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mean that the Union will go from 300 million to 500 million consumers. That will offer great opportunities, but present great challenges. I encourage everyone, particularly those in the small business community, to look to the opportunities that enlargement can bring and to prepare for it. The benefits will be great for businesses, but the challenges are significant.

Angus Robertson (Moray): On the future of Europe, is the Secretary of State aware of the apparent efforts by the Scottish Executive to seek more independent influence for Scotland, as reported in The Scotsman yesterday? Can she give the House details of how independent that representation will be, assuming that Scotland does not have the full status of a normal member state? Is she concerned that the report of the Scottish Executive's initiative was described as not even second-rate spin by the Minister for Europe in this morning's Westminster Hall debate?

Mrs. Liddell: The hon. Gentleman's questions are as predictable as the appearance of a streaker at Wimbledon, and they have exactly the same purpose.

The First Minister is very much involved in the debate on the future of Europe. Indeed, he is taking a leading role. However, he of all people knows that Scotland benefits much more from being part of the United Kingdom's representation in Europe. If the hon. Gentleman looked around, he would see that we are not just well represented by the Scottish Executive in Europe, but that a considerable number of the UK Ministers who represent us in Europe are Scottish.

Mrs. Jacqui Lait (Beckenham): Will the conference of women in Scotland report to her or to the First Minister?

Mrs. Liddell: It will report to the European Commission, which is the organiser.

Mrs. Lait: I assume that it is the conference that the Secretary of State announced on 9 May that she—and not the European Union—was organising. Was she involved in the discussions between Jack McConnell and the Foreign Secretary on Scotland's voice in Europe? Why was this women's forum set up if she was not involved in the issue? Was she cut out of the loop altogether? What does it say for the future of women politicians in Scotland if Scotland Office Ministers were not involved in the discussions? [Interruption.]

Mrs. Liddell: A killer question indeed.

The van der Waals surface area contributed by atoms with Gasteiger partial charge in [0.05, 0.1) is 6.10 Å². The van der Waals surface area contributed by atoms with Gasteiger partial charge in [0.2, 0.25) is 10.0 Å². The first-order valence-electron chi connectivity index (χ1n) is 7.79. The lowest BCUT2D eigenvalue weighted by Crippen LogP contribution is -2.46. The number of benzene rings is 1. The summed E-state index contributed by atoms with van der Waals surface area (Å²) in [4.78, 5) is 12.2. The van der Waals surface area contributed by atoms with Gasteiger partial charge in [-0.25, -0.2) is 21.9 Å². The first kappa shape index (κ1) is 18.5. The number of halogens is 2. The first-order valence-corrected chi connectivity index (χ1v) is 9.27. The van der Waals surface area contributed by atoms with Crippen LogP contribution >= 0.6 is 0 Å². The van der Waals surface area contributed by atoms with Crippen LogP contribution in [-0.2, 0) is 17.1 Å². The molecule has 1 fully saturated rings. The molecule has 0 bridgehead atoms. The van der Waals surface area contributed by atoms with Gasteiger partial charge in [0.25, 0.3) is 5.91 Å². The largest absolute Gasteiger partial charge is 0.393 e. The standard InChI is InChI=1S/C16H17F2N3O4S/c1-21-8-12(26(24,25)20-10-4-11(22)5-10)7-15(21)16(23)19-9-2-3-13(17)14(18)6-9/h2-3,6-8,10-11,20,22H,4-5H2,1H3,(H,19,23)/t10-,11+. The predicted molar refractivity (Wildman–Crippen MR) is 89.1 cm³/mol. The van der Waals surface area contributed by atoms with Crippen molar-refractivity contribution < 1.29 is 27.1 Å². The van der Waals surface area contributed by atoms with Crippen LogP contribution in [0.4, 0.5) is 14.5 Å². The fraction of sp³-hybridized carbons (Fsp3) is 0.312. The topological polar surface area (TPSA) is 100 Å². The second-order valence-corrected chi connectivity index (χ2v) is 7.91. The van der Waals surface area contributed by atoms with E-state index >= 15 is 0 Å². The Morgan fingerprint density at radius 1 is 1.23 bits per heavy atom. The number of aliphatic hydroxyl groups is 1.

The First Minister, myself and Foreign Secretary take part in the debate on the future of Europe, because we recognise that it is a serious debate. We are united, and that is the big difference between us and the Opposition, who seem unable to agree on anything to do with Europe—whether it involves women, men or whatever.

Mr. Michael Connarty (Falkirk, East): Unlike those on the Opposition Front Bench, my right hon. Friend obviously understands Scottish politics, so will she accept that, in the convention, the question of privileged access remains to be discussed between the Scottish Executive, their civil servants and the Commission? Will she assure us that she will do whatever she can to make sure that

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the partnership—on which our relations with Scotland and Europe is based—will be strengthened? Will she do everything in her power to ensure that no dissatisfaction is felt by Members of the Scottish Parliament about the relationship with Europe?

Mrs. Liddell: I contacted the Deputy First Minister, who is the Minister for Europe in the Scottish Executive, and asked whether he is confident that he and his officials are getting the exchange of information that they require to process policy on Europe. He tells me that he is, but I am anxious to ensure that the very sound and stable arrangements that we have made on the joint ministerial committee on Europe are enhanced. There is little doubt among politicians who have some say in the governance of Scotland that our involvement in the European Union is significant for Scotland's future prosperity.